Meet Lee B. Reichman, MD, MPH (IES Abroad Vienna, Spring 1959), Adjunct Professor of Medicine at Rutgers New Jersey Medical School and Professor of Epidemiology at Rutgers School of Public Health. After studying abroad in Austria, Dr. Reichman served as commissioned officer in the U.S. Public Health Service, providing medical care to Peace Corps Volunteers in Bolivia. There he developed an interest in tuberculosis and now serves as Senior Advisor at the New Jersey Medical School Global TB Institute.
Read on to find out Dr. Reichman’s advice for studying abroad as a Pre-Med student.
Lee B. Reichman (LR): I was getting bored with Oberlin and was interested in travel, which I had never done. The opportunity to see most of Europe, and get credit at the same time, and to go via ship (in those days!) all included was mind boggling, almost too good to be true.
IES Abroad: How did studying abroad influence you, both professionally and personally?
LR: Recognizing that there is a whole other world out there. Recognizing for the first time that my country was not the center of the universe. Recognizing the world in context.
IES Abroad: Why did you choose to serve in the Peace Corp in Bolivia?
LR: The earlier IES Abroad experience in Europe was quite formative. I wanted to extend it to a developing country. But the fact that I was a commissioned officer in the U.S. Public Health Service, charged with providing medical care to Peace Corps Volunteers, which was in place of being drafted into active service during the Vietnam War, also, obviously, played a huge part.
IES Abroad: What led to your interest in researching tuberculosis and joining the global fight to prevent and treat it?
LR: Spending two years with a secondary job (beyond caring for Peace Corps Volunteers) observing and somewhat providing health care for host country Bolivians who had a huge rate of tuberculosis (TB), which was then (and somewhat, now) totally neglected.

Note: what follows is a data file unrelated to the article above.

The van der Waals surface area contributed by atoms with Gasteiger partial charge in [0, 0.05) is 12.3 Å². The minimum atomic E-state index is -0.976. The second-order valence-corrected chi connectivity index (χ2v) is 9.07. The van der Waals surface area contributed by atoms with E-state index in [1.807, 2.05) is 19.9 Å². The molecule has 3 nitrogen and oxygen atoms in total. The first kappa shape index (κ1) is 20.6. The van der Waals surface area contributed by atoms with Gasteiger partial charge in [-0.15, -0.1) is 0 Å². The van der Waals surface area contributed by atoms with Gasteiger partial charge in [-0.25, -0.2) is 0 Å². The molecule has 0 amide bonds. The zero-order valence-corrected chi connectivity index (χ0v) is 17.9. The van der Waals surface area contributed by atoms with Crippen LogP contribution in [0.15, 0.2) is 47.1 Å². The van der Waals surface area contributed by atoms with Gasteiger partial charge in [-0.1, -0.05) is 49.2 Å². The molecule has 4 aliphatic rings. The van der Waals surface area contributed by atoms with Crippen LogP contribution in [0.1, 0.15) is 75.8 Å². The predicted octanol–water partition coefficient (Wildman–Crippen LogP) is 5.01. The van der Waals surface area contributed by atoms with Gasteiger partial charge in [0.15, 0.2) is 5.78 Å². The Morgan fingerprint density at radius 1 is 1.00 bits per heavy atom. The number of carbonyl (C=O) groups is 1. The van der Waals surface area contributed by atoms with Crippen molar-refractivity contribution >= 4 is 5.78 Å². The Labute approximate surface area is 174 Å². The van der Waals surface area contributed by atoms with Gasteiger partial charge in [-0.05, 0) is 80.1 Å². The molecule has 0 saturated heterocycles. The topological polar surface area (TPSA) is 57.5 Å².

TB is a prototype global public health problem that is totally unappreciated and remains the largest killer of any communicable disease (surpassing AIDS). It combines clinical care, immunology, behavior, and public policy.
IES Abroad: What advice do you have for Pre-Med students today who are considering study abroad but worried about fitting it into their busy academic curriculum?
LR: IES Abroad provided the perfect solution, fitting the overseas experience into the liberal arts curriculum. I continually marveled at the fact that I lost nothing academically, in doing the half junior year abroad.
I think the key here was the fact that I could accomplish this before medical school when I might be more singularly directed. Medical schools now have large international health components, but my doing this before committing to a branch of medicine, was very important for me.
I consider IES Abroad one of my really key formative experiences, and recommend it to anyone that has access to it.
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